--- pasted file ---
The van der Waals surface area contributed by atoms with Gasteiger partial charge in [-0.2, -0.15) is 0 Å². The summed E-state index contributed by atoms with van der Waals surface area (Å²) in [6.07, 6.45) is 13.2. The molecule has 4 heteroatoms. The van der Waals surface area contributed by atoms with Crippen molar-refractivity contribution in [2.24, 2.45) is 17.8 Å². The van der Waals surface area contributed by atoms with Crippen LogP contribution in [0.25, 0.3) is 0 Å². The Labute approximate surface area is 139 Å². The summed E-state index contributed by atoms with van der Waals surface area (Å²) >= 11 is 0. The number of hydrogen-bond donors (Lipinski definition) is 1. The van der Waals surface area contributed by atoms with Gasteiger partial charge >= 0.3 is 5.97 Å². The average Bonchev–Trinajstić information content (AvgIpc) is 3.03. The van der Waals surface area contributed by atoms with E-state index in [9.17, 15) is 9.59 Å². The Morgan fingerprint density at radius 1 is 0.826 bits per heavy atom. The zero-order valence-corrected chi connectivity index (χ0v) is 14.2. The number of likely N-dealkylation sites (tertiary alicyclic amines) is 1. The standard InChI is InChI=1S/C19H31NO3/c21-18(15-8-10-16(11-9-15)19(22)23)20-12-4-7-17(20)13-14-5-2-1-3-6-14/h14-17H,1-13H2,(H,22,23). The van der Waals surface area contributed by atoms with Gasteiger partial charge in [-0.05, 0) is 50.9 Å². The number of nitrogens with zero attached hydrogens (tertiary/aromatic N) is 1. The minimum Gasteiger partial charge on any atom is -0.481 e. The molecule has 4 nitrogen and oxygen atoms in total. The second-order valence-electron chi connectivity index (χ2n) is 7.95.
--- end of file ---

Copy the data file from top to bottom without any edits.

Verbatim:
The van der Waals surface area contributed by atoms with Gasteiger partial charge in [-0.2, -0.15) is 0 Å². The summed E-state index contributed by atoms with van der Waals surface area (Å²) in [6.07, 6.45) is 13.2. The molecule has 4 heteroatoms. The van der Waals surface area contributed by atoms with Crippen molar-refractivity contribution in [2.24, 2.45) is 17.8 Å². The van der Waals surface area contributed by atoms with Crippen LogP contribution in [0.25, 0.3) is 0 Å². The Labute approximate surface area is 139 Å². The summed E-state index contributed by atoms with van der Waals surface area (Å²) >= 11 is 0. The number of hydrogen-bond donors (Lipinski definition) is 1. The van der Waals surface area contributed by atoms with Gasteiger partial charge >= 0.3 is 5.97 Å². The average Bonchev–Trinajstić information content (AvgIpc) is 3.03. The van der Waals surface area contributed by atoms with E-state index in [9.17, 15) is 9.59 Å². The Morgan fingerprint density at radius 1 is 0.826 bits per heavy atom. The zero-order valence-corrected chi connectivity index (χ0v) is 14.2. The number of likely N-dealkylation sites (tertiary alicyclic amines) is 1. The standard InChI is InChI=1S/C19H31NO3/c21-18(15-8-10-16(11-9-15)19(22)23)20-12-4-7-17(20)13-14-5-2-1-3-6-14/h14-17H,1-13H2,(H,22,23). The van der Waals surface area contributed by atoms with Gasteiger partial charge in [-0.05, 0) is 50.9 Å². The number of nitrogens with zero attached hydrogens (tertiary/aromatic N) is 1. The minimum Gasteiger partial charge on any atom is -0.481 e. The molecule has 4 nitrogen and oxygen atoms in total. The second-order valence-electron chi connectivity index (χ2n) is 7.95.